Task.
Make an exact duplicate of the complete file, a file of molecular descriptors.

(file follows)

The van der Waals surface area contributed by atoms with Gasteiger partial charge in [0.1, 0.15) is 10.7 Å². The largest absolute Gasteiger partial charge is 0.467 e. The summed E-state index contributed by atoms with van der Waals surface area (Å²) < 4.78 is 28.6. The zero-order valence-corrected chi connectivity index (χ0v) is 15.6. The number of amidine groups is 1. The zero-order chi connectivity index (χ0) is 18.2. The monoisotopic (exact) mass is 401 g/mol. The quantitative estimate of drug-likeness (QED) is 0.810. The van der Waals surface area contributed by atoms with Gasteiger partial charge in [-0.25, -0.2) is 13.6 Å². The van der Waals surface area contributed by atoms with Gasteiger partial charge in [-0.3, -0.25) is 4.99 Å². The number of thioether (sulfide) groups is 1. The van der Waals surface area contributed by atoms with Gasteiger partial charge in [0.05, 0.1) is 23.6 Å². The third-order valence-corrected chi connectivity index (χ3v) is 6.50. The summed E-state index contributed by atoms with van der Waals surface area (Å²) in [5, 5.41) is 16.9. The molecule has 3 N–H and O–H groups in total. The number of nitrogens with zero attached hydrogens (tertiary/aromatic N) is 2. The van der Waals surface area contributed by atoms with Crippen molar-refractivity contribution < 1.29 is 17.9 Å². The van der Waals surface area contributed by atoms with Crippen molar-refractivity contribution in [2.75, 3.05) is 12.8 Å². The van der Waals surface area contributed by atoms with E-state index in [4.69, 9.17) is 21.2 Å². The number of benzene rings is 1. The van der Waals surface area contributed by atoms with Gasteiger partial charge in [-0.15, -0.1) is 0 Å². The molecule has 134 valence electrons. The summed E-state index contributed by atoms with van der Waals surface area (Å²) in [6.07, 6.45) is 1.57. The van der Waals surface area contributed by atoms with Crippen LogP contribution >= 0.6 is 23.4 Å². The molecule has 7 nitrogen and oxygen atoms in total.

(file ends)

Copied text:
The van der Waals surface area contributed by atoms with Gasteiger partial charge in [0.1, 0.15) is 10.7 Å². The largest absolute Gasteiger partial charge is 0.467 e. The summed E-state index contributed by atoms with van der Waals surface area (Å²) < 4.78 is 28.6. The zero-order valence-corrected chi connectivity index (χ0v) is 15.6. The number of amidine groups is 1. The zero-order chi connectivity index (χ0) is 18.2. The monoisotopic (exact) mass is 401 g/mol. The quantitative estimate of drug-likeness (QED) is 0.810. The van der Waals surface area contributed by atoms with Gasteiger partial charge in [-0.25, -0.2) is 13.6 Å². The van der Waals surface area contributed by atoms with Gasteiger partial charge in [-0.3, -0.25) is 4.99 Å². The number of thioether (sulfide) groups is 1. The van der Waals surface area contributed by atoms with Gasteiger partial charge in [0.05, 0.1) is 23.6 Å². The third-order valence-corrected chi connectivity index (χ3v) is 6.50. The summed E-state index contributed by atoms with van der Waals surface area (Å²) in [5, 5.41) is 16.9. The molecule has 3 N–H and O–H groups in total. The number of nitrogens with zero attached hydrogens (tertiary/aromatic N) is 2. The van der Waals surface area contributed by atoms with Crippen molar-refractivity contribution < 1.29 is 17.9 Å². The van der Waals surface area contributed by atoms with Crippen molar-refractivity contribution in [2.75, 3.05) is 12.8 Å². The van der Waals surface area contributed by atoms with E-state index in [4.69, 9.17) is 21.2 Å². The number of benzene rings is 1. The van der Waals surface area contributed by atoms with Gasteiger partial charge in [-0.15, -0.1) is 0 Å². The molecule has 134 valence electrons. The summed E-state index contributed by atoms with van der Waals surface area (Å²) in [6.07, 6.45) is 1.57. The van der Waals surface area contributed by atoms with Crippen LogP contribution >= 0.6 is 23.4 Å². The molecule has 7 nitrogen and oxygen atoms in total.